In 1997, Cranford officials came to
grips with the fact that $3 million of streetscape improvements
and thousands of dollars spent on events and promotions
had not resulted in the kind of revitalization this
town anticipated when it created New Jersey's first
Special Improvement District (SID) 13 years earlier.
activities did not hurt the downtown’s image,
but did little to encourage business recruitment,
development of new retail and residential spaces,
or reinvestment by existing business and property
owners. The turnaround began the following year
when the township commissioned DANTH, Inc. to
assess the business district’s obstacles
and opportunities. The report, which has since
been leveraged to obtain Smart Growth grants and,
ultimately, a New Jersey Transit Village designation,
laid out the primary drawbacks of this traditional,
suburban downtown located in the heart of Union
Most of the retail space was
small - less than 2,000 square feet - and located
on the northern side of the downtown. The report
showed that there were significant opportunities
to build larger stores on the southern side of
the district. Township officials also began to
realize that the Raritan Valley Line, which bisects
the downtown, should become the centerpiece that
links the district, not divides it.
Cranford, NJ Transit Village Area
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By 2000, Cranford Township had designated
two underutilized sites as “Areas in Need of Redevelopment,”
and major projects are now underway in these areas:
• The Cranford Crossing redevelopment project,
being built by Westminster Communities, with 22,000
square feet of retail space, 50 condominiums and a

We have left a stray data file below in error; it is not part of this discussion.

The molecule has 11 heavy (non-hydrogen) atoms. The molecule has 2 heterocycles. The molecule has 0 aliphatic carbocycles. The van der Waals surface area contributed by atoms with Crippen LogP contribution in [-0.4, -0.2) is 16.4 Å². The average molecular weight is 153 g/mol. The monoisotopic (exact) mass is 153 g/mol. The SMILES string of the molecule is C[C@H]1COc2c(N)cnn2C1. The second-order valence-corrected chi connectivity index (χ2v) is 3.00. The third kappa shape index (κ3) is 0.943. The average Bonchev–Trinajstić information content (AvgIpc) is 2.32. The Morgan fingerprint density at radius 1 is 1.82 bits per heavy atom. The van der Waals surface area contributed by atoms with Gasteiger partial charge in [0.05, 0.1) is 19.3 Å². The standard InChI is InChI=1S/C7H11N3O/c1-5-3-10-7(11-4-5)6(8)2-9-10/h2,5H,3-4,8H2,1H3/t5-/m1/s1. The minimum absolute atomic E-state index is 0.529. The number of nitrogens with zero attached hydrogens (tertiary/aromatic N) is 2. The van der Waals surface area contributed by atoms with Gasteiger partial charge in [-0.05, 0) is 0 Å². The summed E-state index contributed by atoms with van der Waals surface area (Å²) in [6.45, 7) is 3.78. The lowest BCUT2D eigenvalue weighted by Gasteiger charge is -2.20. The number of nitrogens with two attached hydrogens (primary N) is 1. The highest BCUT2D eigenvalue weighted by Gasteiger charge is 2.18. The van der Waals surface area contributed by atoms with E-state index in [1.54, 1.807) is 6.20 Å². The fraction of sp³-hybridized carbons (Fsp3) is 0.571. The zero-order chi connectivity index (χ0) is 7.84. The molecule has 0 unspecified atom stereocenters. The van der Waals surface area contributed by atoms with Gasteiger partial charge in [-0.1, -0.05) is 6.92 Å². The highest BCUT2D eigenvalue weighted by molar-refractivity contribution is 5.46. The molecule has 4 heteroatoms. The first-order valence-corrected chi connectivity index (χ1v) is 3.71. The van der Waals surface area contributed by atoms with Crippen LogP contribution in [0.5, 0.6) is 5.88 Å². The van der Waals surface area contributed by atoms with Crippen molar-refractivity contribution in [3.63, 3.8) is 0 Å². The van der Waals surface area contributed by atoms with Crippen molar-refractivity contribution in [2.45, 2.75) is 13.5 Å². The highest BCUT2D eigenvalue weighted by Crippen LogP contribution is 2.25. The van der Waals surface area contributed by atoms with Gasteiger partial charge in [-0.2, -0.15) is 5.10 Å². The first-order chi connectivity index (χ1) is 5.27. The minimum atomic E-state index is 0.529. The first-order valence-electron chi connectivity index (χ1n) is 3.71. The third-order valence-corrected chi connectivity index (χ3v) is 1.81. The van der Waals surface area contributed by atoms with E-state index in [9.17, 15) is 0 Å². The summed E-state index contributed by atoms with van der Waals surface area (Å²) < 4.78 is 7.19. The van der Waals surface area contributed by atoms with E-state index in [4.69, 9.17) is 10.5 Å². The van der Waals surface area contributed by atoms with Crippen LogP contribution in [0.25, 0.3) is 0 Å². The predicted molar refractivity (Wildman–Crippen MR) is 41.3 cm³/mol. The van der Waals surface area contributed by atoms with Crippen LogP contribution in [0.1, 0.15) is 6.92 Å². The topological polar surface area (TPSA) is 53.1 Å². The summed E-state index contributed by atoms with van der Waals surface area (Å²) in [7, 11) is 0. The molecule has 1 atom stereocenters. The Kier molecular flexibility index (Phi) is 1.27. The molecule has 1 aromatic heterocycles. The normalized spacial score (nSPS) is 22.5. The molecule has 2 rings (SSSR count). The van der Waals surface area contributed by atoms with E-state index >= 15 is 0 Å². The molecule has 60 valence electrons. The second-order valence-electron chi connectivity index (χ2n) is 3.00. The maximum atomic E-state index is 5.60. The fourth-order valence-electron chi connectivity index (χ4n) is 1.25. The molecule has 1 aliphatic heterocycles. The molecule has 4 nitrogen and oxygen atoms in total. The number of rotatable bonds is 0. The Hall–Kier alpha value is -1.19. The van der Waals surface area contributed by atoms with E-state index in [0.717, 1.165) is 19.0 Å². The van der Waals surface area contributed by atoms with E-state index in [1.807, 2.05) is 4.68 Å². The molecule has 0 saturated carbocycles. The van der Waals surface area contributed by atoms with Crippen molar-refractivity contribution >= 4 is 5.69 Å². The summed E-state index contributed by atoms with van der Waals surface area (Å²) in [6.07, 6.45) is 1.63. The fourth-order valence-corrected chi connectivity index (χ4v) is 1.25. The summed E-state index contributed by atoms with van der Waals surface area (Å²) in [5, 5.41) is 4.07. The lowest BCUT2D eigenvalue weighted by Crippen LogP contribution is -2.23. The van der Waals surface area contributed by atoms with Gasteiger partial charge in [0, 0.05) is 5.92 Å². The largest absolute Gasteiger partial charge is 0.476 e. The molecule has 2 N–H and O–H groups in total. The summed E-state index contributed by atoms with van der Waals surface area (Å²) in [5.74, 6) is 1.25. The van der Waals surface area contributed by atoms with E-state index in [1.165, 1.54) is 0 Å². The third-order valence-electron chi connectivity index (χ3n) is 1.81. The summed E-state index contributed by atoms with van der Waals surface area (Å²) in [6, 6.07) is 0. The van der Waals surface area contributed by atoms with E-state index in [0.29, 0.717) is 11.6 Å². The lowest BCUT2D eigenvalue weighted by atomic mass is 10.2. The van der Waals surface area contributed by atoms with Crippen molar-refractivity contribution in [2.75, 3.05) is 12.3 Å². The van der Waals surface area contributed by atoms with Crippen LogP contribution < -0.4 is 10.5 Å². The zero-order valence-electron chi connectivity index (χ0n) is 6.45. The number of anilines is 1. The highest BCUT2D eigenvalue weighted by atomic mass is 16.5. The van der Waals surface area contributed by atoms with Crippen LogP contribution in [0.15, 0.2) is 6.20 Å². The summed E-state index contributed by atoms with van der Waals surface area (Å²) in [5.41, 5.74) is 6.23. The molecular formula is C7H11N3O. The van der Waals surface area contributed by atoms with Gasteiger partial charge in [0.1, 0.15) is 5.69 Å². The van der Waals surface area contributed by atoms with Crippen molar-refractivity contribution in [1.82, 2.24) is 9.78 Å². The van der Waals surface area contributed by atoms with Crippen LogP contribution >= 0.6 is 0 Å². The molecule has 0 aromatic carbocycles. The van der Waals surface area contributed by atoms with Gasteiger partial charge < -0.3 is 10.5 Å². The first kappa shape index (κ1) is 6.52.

310-space parking garage, is adjacent to the train
line. Elizabeth Arden Red Door Spa will be the anchor
tenant for the retail space.
• The township is in negotiations with S. Hekemian
Group, designated developers for the Riverfront project.
This $45 million project, located across from the
train station and along the Rahway River, is scheduled
to have about 25,000 square feet of retail space,
25,000 square feet of office space, and 100 residential
units with a parking garage.
in 2000, Cranford received a Smart Growth grant
that was used to develop a Downtown Vision Plan,
a blueprint that identified growth areas for new
retail and residential units and provided recommendations
for parking, pedestrian and public space improvements.
The result is that nearly $20 million in private
investment has been made in downtown Cranford,
mostly by existing business and property owners
for building renovations or opening new stores.
These investments have not only included the upgrading
of retail space, but also the renovation of previously
vacant upper floors into highly desirable apartments
due to the proximity to public transportation.
The investment trend has even
spilled over to the outskirts of the downtown.
The Township designated several areas in need
of redevelopment or rehabilitation to encourage
development with the ability to set design standards
that preserve the community’s history and
character. These areas are outside of the SID
but still within the Transit Village boundaries.
Several projects, including banks, age-restricted
housing and a pharmacy chain, are under construction
or in planning.
Construction on the Cranford Crossing project
Cranford received a $200,000 grant
upon designation as a Transit Village (2003). The funds
were used for a year-long study of traffic circulation,
parking and pedestrian improvements that would be necessary
to accommodate current conditions and anticipated growth.
Township officials worked closely with planning and
Transit Village officials at the NJ Department of Transportation,
NJ TRANSIT and a consultant, Vollmer Associates. The
final report has already proven to be a valuable tool
for elected officials, the planning board and professional
Mayor George Jorn emphasized this comprehensive
approach in a letter to township residents: “We
are seeing economic development and downtown revitalization
at its best; projects that will bring new retail, people
living and working downtown and attractive public spaces
for all to enjoy. My colleagues on the Township Committee
are committed to sensible and sustainable growth that
respects and blends easily into our town.” He
added, “Cranford is fortunate to have development
partners, State and Transit officials who understand
that goal. Development is not short term but something
we will live with for a very long time.”